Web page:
… a chicken is watching. I know, I know, it’s my own damn fault.
In one of those crazy gender typified ways, I’ve found myself cooking more. Back in our yuppie years, our cooking and child rearing was split as we were both working for TheMan™. Brent is the real cook in the family. Though I do enjoy a good grill. You put us on a farm, a young family of six and suddenly we slot into a scene from yester-year. The man does tractor work and cow moves. Two things you can’t do with a baby. I did drive the tractor once and it was fantastic. Though it was a lot slower than my Porsche and doesn’t handle as well on corners.
I’ve been cooking and trying to move into this old house we live in, tidy up the farm and prepare for a very cold winter. I also tend the chickens and small animals. The animals like their crunchy bagged “croquettes” ( as they call them in France ), but they REALLY like the bits and pieces of offcuts that come from the kitchen. As I work through the recipes of my new favorite cookbook, Nigel Slater Appetite, I’ve started to collect a furry and feathery fan club. Around dinnertime, I begin to see chickens pacing, kittens mewing and a puppy trying to play with the crowd. So, yes, I toss out little scraps and the crowd goes wild. The kittens pounce making the most amazing growling sound that has been dubbed “feeding the piranha.” The chickens grab what they can get and run off in their comical chickeny way. The puppy does the best he can not to get growled at by Tosca. She is the queen of all things edible. It was all going well until I underestimated the cognition of the chicken. It turns out, they are slightly brighter than goldfish. And so, my amiable gesture has fueled their stalking tendencies. They take naps by the kitchen. Today, they ate my much cared for lettuce. I just about started chopping onions for Nigel’s chicken curry recipe, but they do lay eggs well which saved them.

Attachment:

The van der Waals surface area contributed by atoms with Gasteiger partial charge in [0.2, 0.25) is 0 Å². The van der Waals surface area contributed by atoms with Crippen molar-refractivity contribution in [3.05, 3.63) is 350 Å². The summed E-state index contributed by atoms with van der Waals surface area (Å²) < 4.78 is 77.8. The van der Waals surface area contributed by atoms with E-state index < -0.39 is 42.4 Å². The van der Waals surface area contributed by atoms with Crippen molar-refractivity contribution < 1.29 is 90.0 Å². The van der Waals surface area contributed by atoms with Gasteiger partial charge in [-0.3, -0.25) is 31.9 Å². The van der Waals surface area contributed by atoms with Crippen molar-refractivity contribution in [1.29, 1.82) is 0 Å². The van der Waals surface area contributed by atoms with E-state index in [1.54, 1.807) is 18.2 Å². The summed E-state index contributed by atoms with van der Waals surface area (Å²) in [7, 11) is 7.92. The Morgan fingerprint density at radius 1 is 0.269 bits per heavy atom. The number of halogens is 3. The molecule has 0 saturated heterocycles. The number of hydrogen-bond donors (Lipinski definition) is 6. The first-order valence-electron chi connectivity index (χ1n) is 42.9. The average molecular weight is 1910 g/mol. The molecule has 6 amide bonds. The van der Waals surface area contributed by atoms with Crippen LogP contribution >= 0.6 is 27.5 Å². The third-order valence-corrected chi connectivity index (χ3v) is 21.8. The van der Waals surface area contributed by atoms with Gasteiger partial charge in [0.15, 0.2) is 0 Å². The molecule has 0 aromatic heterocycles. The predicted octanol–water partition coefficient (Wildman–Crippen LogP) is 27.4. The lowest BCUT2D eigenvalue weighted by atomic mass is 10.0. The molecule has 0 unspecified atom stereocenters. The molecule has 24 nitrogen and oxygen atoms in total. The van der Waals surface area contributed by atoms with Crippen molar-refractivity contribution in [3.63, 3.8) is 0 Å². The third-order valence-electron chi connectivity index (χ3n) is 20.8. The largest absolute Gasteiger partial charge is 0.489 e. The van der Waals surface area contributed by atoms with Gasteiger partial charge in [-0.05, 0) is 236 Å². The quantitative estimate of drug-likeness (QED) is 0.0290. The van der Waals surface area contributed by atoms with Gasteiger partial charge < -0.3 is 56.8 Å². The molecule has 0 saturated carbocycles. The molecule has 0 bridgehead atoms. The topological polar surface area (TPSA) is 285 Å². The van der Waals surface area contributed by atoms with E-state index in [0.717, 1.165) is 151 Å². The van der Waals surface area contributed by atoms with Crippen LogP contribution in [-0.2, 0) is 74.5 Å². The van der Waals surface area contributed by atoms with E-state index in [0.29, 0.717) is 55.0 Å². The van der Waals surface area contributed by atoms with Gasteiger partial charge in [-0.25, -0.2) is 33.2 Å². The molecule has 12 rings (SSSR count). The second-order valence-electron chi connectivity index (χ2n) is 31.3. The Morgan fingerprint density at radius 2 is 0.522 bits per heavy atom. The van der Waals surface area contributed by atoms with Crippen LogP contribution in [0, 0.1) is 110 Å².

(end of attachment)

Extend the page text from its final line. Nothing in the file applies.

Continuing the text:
Who the heck is that white puppy?
This is Legend. Our newest edition to our domestic animal clan. He’s a Pyrenean Mountain Dog. He’s also a real sweet pup.
Once again Brent and I have been out partied by an uncustomary age bracket. The first time was at the local fête in our last village. Live music, plenty of booze, the night was young. The kids were occupied. We’re surrounded by the seventy and eighty year old crowd. All were cutting a rug to the tunes of peppy-french-social-dance music. Brent and I danced and danced until Brent hit the wall and had to go. I stayed for a bit after with Lucy. Then, at one in the morning, I glanced over at my right and told Madame eighty-year-old that I was tuckered out and headed for home. She gave me a smile, pat me on my shoulder and then popped out to the dance floor for another round of French polka.
Last Friday, was another one of those moments. Lucy’s school merged with Otto and Minty’s school to do a dance / sing / raffle event. In France, it’s called a Tombola. We arrived at 6:30. Otto and Minty did their dance outside which ended with the class walking hand and hand into the event hall. Lucy took the stage with her class and performed (wait for it) a Modern dance! Modern dance for those “not in the know” is a form of dance about movement and expression escaping the rigorous structure of ballet and the like. It’s not something you’d expect your eight year old to perform at an end of the year shin dig. There were no introductions. There was no speech about all the hard work the staff had put in this past year. There was no plea for money. It was all about the kids, their dancing and their singing. I’m still aghast that my daughter and her class got all modern dancey. It was wonderful.
The evening went along and the kids finished their performance. It was Tombola time followed by an Apero (that’s shorthand French for l’apéritif which means sweet drinks, whisky and little nibbles). Brent realized too late that the kool-aid substance in the white container was actually a Kir (cassis and white wine). On and empty stomach and a full day of farming, well, he got a little giddy. Let me remind you that this is a kid event and it’s now 9pm or so, dinner is still not served. We at last sit around 10pm for our first course (I really love this place!). the dinner wasn’t fancy, but it tasted fantastic. After a few courses the Disco began and the kids danced like nuts. The adults sipped wine and watched the fun. We still awaited cheese, dessert and coffee. It’s not quite midnight, but very close. Brent didn’t make coffee. He took Lucy home while I chatted with some parents and waited for Minty and Otto to tell me they’re ready to go … and waited … and waited … okay! Can we go now ?????? Minty, thankfully said that I could go. Whew. My head hit the pillow at 2pm. I was out partied by my 4 and 6 year old. The kids had a total blast. France really knows how to throw a good family fun evening.